Does an employee have the right to refuse to work because of COVID-19?

An employee may refuse to work on the basis that they believe the workplace to be unsafe due to COVID-19 however, the employee must have a bona fide belief that the environment of the workplace is a risk to their health and safety. In other words, the employee must, in good faith, believe that their health is at risk should they continue to return to the workplace. If a work refusal is initiated, the employer must respond by taking the appropriate steps. Further, the employer is prohibited from retaliating against an employee for exercising occupational health and safety protections, such as a genuinely motivated refusal to work. It is advisable that an employee seek legal advice in order to ensure that their employer has abided by its statutory obligations.

There are certain employees who are not permitted to refuse work. Those who provide emergency or first responder services are included in this group of exempted employees.

Do employees still get paid if their employer requires that they stay home to self-isolate?

In some circumstances, an employer will require an employee to self-isolate and not return to the office to work. An employer may have the right to do so, and if, during self-isolation, the employee does not continue to perform their work duties, the employer may not be required to pay them. However, if the employee can work remotely from home, then they are likely entitled to their pay and benefits.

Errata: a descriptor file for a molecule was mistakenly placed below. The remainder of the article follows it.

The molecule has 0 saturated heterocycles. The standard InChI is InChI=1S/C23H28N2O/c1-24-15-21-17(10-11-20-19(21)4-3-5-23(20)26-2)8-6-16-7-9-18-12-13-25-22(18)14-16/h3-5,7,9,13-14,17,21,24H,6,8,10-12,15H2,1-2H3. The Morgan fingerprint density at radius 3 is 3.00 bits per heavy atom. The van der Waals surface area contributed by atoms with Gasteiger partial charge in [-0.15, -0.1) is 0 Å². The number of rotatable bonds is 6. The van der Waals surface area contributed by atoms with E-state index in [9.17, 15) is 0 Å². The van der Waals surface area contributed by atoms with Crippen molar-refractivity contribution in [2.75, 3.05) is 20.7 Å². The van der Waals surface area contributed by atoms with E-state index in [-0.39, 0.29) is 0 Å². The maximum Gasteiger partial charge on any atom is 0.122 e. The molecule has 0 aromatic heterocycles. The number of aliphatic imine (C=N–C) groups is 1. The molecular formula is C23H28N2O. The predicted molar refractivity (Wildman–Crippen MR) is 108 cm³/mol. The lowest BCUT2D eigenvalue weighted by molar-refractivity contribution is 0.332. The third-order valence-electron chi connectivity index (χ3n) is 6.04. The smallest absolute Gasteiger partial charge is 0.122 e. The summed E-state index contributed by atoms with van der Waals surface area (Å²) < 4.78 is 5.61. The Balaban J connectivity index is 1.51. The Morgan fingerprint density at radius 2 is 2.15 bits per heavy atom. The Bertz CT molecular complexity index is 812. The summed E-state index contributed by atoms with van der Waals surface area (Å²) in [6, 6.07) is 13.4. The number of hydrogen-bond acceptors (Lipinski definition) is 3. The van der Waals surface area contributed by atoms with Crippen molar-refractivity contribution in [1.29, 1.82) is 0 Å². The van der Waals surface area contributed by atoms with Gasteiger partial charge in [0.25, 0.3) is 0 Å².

Can an employee refuse to self-isolate if an employer tells them to do so?

An employer has an obligation to all of its employees to take steps to keep the workplace safe and therefore is entitled to request that an employee to self-isolate if they have reason to believe that the employee may have the virus, has been in contact with a person who has or had the virus, or has travelled in the last 14 days.

In this time of uncertainty and given the frequent changes to employment law, employees may have many questions as to how new mandates may impact their employment and the entitlements their employers are required to provide. In order to ensure that policies, legislation and human rights codes are followed, individuals should seek informed advice from an employment lawyer.

Should you have questions about your employment rights during these uncertain times, contact Zubas Flett Law at 416-593-5844 or